JFrog has made available a free repository for Helm Charts that many IT teams rely on to deploy applications on Kubernetes clusters.
Jagan Subramanian, vice president of solution engineering at JFrog, says the ChartCenter repository will make it easier for DevOps to keep track of which Helm Charts have been vetted. Built in collaboration with Rimas Mocevicius, a co-creator of Helm, ChartCenter aggregates all major Helm charts currently available today. It also provides security information and access to metadata concerning versions, dependencies and licensing restrictions.
Subramanian says IT teams can also add their own Charts to a repository that makes it easier to find Helm Charts using a built-in search engine. JFrog is also looking at providing a repository for Operator software that is increasingly used to manage applications running on Kubernetes clusters, he adds.
Helm is an application package manager for Kubernetes that simplifies the process of defining, storing and managing applications through Helm Charts. A Helm Chart eliminates the need to manually configure YAML files to deploy containerized software.
IT teams often wind up creating multiple Helm Charts for different application deployment projects. However, it’s not uncommon for there to be redundant Helm Charts for the same application. ChartCenter enables IT teams to bring some order to the management of their Helm Charts, he says.
ChartCenter is the latest addition to a series of repositories that JFrog makes available to track immutable software artifacts. Each of those repositories are based on Artifactory, which JFrog created to provide a repository that could be applied to multiples classes of software artifacts. The goal is to make it easier to deploy applications using best DevOps practices that are enabled by a continuous delivery platform such as the one JFrog provides.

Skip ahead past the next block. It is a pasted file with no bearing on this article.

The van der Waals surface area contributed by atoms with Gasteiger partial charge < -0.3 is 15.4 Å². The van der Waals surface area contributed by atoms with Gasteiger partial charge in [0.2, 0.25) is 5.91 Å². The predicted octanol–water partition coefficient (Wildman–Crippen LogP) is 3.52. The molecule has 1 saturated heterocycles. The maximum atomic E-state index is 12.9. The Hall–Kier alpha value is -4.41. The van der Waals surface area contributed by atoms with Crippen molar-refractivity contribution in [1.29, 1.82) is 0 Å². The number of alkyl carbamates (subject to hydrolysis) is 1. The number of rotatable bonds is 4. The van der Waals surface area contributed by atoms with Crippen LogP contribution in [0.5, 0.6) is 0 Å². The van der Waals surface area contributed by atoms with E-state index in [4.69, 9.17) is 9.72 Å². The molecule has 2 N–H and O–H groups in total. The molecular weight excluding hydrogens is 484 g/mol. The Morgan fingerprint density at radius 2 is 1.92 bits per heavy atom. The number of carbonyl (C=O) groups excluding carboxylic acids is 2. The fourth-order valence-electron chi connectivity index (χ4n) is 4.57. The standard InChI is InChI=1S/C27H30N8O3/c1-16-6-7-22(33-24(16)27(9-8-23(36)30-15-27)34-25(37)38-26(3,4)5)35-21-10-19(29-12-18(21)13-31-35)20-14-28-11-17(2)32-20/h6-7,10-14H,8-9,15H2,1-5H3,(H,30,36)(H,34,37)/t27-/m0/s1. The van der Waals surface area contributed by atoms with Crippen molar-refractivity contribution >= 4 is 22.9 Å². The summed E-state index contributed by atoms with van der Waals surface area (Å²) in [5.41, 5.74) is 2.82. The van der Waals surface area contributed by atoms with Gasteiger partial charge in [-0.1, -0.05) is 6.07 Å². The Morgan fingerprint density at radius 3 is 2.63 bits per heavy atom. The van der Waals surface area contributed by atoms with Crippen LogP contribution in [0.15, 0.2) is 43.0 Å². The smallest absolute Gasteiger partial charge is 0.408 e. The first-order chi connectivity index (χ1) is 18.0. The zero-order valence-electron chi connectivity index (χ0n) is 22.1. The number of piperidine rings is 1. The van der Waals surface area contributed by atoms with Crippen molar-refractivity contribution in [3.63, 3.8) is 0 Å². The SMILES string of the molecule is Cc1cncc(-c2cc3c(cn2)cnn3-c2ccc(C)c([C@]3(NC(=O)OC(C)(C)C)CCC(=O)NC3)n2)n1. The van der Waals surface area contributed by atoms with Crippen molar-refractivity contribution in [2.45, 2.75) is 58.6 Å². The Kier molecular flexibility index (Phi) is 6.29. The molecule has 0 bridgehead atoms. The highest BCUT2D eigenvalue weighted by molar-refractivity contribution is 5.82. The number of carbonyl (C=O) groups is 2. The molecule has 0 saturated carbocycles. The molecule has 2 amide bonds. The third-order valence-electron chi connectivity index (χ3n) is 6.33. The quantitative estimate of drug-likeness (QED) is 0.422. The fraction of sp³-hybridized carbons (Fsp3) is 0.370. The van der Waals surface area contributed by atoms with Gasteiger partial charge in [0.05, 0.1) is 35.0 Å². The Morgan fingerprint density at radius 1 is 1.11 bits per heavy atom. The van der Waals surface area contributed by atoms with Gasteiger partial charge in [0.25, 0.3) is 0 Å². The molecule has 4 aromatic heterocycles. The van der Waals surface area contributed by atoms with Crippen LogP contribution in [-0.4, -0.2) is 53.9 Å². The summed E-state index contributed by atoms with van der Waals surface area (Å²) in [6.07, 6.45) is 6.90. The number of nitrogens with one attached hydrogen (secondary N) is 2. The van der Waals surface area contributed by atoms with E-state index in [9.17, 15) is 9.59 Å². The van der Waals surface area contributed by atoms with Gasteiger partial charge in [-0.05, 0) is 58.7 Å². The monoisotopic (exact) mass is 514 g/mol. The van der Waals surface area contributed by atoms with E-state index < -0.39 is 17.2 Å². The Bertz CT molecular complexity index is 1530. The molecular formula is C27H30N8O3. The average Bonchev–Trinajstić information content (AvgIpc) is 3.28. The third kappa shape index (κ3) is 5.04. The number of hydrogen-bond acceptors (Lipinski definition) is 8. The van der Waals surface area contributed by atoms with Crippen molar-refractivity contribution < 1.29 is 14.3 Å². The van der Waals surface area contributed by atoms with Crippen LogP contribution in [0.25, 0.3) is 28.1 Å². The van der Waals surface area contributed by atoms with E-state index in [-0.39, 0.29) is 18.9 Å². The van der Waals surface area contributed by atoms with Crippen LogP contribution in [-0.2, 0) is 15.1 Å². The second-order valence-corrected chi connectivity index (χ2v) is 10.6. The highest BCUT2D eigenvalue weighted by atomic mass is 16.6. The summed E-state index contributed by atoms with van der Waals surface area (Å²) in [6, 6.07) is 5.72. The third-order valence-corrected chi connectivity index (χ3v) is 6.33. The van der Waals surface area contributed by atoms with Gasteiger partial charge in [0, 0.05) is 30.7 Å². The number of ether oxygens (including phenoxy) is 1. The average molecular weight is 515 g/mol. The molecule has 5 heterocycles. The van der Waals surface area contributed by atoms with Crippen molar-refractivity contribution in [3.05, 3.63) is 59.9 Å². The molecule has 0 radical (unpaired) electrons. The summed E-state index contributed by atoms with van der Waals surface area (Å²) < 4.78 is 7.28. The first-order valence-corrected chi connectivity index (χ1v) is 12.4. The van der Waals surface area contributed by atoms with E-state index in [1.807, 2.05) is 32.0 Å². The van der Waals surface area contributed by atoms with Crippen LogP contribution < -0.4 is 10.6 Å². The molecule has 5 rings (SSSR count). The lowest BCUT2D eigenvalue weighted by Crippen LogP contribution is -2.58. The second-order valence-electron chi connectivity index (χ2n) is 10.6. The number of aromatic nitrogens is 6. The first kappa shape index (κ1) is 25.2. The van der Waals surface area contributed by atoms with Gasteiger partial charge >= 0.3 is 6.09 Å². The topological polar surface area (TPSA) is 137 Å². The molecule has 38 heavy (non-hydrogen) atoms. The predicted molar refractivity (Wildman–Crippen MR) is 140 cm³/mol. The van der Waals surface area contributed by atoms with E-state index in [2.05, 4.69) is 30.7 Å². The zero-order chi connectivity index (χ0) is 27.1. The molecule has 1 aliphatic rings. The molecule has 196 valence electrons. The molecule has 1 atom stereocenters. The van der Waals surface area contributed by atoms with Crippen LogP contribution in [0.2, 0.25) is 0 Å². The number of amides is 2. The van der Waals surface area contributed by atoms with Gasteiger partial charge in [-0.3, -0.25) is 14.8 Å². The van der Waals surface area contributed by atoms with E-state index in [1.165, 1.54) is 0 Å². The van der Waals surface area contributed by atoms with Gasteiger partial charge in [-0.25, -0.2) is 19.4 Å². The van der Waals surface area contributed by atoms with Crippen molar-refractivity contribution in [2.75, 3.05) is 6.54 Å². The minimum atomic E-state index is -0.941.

As DevOps evolves in the age of Kubernetes, the way applications are deployed is starting to evolve. Instead of using a CD platform to push applications on to a platform, many organizations are starting to employ Kubernetes to automatically pull application code from a CD platform. That approach enables IT teams to further automate the application delivery process whenever a software update is made available on a CD platform.
Subramanian says at this juncture it’s clear Kubernetes is becoming a mainstream enterprise IT platform. The challenge IT teams will face is acquiring the skills needed to manage Kubernetes. In some cases, those clusters will be managed by traditional IT administrators while in other cases organizations will appoint site reliability engineers (SREs) to automate the management of fleets of Kubernetes clusters.
Regardless of the approach, it’s apparent Helm Charts will play a major role in the management of containerized applications. There may still be a few IT teams that for one reason or another may decide to work directly with YAML files to package a custom application. However, as abstractions such as Helm Charts become more widely employed, there will be a lot fewer IT teams relying on low-level YAML files to do much of anything.